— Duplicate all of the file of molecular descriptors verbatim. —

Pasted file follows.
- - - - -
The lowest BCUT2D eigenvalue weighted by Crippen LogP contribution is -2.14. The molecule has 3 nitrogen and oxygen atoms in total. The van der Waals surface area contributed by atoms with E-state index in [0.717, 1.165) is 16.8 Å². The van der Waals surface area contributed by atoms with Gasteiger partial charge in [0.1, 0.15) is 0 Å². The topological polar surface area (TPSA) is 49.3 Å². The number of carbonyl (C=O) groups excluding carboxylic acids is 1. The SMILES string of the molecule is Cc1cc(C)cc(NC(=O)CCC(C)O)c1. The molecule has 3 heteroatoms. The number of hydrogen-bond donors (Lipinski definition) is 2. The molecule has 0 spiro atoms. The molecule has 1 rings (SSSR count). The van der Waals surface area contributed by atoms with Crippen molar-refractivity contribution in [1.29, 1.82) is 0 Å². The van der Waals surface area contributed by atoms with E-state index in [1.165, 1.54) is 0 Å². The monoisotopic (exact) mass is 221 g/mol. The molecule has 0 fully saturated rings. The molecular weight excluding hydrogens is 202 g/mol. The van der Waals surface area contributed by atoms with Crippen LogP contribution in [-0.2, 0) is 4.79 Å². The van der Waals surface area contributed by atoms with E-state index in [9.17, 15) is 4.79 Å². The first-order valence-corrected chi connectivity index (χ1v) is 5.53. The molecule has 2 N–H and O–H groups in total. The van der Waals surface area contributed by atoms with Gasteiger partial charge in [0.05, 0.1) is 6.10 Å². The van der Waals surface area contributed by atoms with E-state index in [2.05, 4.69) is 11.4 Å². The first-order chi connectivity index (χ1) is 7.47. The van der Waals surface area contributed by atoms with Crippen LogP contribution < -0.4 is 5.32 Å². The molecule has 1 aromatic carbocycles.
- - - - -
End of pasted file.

The lowest BCUT2D eigenvalue weighted by Crippen LogP contribution is -2.14. The molecule has 3 nitrogen and oxygen atoms in total. The van der Waals surface area contributed by atoms with E-state index in [0.717, 1.165) is 16.8 Å². The van der Waals surface area contributed by atoms with Gasteiger partial charge in [0.1, 0.15) is 0 Å². The topological polar surface area (TPSA) is 49.3 Å². The number of carbonyl (C=O) groups excluding carboxylic acids is 1. The SMILES string of the molecule is Cc1cc(C)cc(NC(=O)CCC(C)O)c1. The molecule has 3 heteroatoms. The number of hydrogen-bond donors (Lipinski definition) is 2. The molecule has 0 spiro atoms. The molecule has 1 rings (SSSR count). The van der Waals surface area contributed by atoms with Crippen molar-refractivity contribution in [1.29, 1.82) is 0 Å². The van der Waals surface area contributed by atoms with E-state index in [1.165, 1.54) is 0 Å². The monoisotopic (exact) mass is 221 g/mol. The molecule has 0 fully saturated rings. The molecular weight excluding hydrogens is 202 g/mol. The van der Waals surface area contributed by atoms with Crippen LogP contribution in [-0.2, 0) is 4.79 Å². The van der Waals surface area contributed by atoms with E-state index in [9.17, 15) is 4.79 Å². The first-order valence-corrected chi connectivity index (χ1v) is 5.53. The molecule has 2 N–H and O–H groups in total. The van der Waals surface area contributed by atoms with Gasteiger partial charge in [0.05, 0.1) is 6.10 Å². The van der Waals surface area contributed by atoms with E-state index in [2.05, 4.69) is 11.4 Å². The first-order chi connectivity index (χ1) is 7.47. The van der Waals surface area contributed by atoms with Crippen LogP contribution < -0.4 is 5.32 Å². The molecule has 1 aromatic carbocycles.